However, the UAE's manoeuvre has triggered opposing reactions. Some analysts have interpreted it as a sign of significant change in its regional foreign policy and evidence of a willingness to open up to Iran. Others, such as Theodor Karasik, a Middle East specialist at consultancy firm Gulf State Analytics, are convinced that the meeting is only about the UAE and Iran's Coast Guards and "deals with fisheries and fishermen and nothing else".
Both opinions are partly true. While it is undeniable that the UAE has lately demonstrated changes in its regional behaviour – especially in its decision to partly draw-down its troops in Yemen – it is premature to make any general conclusions as to whether these decisions, including maritime meetings with Iranian officials, may lead to a different foreign policy approach.
Yet, according to Cristol, "the UAE's moves could be understood as an acknowledgement of reality, rather than changing their strategic approach." As for Parsi, it all depends on whether this is a tactical play by the UAE or a strategic shift.
After all, two meetings with Iranian officials do not automatically lead to a strategic shift. One should not forget that both sides still see each other as great rivals in the region and hold opposing views on a number of regional issues. Moreover, a territorial dispute over three islands in the Gulf seriously blocks their capacity for bilateral cooperation.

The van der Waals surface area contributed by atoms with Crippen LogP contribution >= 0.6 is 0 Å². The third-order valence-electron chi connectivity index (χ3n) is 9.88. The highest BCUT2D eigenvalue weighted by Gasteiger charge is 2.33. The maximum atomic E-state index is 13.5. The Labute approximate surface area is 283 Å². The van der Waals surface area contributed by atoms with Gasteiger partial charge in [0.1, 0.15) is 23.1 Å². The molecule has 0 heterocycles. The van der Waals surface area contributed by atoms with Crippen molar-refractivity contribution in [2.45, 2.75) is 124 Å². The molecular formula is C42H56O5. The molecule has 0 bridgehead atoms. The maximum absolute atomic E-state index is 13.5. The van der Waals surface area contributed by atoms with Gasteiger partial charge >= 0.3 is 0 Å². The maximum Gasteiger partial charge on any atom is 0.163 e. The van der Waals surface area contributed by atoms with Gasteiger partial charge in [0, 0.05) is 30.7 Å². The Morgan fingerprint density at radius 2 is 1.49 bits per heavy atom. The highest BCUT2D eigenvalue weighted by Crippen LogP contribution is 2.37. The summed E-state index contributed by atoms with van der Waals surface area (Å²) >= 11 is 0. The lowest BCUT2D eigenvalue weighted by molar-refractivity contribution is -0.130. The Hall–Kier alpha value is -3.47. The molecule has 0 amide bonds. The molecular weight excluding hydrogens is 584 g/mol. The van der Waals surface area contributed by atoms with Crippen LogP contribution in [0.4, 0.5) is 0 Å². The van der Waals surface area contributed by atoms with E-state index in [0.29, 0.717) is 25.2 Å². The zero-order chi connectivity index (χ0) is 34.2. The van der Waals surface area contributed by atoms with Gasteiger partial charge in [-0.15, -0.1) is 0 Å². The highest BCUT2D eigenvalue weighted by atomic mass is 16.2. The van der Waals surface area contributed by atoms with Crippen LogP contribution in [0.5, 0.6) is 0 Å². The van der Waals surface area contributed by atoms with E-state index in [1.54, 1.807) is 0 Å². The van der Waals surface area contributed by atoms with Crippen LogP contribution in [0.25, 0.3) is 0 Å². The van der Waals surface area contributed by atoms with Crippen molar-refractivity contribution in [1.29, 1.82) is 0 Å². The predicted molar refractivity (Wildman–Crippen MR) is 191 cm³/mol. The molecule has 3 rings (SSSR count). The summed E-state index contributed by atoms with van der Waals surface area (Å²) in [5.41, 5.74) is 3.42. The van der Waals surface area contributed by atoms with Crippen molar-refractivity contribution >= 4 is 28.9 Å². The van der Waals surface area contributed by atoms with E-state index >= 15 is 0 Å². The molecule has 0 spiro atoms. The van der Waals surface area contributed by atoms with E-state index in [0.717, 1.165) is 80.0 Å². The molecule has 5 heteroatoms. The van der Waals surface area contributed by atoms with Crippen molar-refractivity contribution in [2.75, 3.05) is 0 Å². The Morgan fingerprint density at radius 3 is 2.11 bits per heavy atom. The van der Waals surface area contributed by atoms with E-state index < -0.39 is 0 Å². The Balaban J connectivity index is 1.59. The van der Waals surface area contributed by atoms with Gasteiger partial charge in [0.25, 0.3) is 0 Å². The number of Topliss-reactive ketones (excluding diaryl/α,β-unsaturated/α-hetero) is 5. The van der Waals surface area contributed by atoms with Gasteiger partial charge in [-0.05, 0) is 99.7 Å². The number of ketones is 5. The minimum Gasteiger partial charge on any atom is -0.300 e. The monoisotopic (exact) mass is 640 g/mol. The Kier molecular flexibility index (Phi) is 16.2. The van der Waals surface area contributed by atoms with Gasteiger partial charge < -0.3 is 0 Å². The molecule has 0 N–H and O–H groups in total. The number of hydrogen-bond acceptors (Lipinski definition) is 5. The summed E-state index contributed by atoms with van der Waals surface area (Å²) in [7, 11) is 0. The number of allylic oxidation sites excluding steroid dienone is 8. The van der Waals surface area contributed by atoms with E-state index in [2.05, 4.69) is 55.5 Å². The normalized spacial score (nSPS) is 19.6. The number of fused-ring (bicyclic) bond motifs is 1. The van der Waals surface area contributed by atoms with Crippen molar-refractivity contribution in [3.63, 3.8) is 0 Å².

Nevertheless, it seems that that the UAE is carefully trying to reassess its current policy, including is relations with a close ally – Saudi Arabia.
Matteo Colombo, associate research fellow at the Italian Institute for International Political Studies (ISPI), said that it is important to understand the current political context in which the decision was made. The UAE's reconciliatory tone towards Iran should thus be understood in the context of each state pursuing its policy more autonomously than in the past.
Moreover, with President Trump who, in Cristol's words, "changes his mind at the speed of a tweet," so unpredictable when it comes to foreign policy, "it makes good sense for regional actors to explore all options and to have at least cordial relations with every actor, which is good practice for any small state".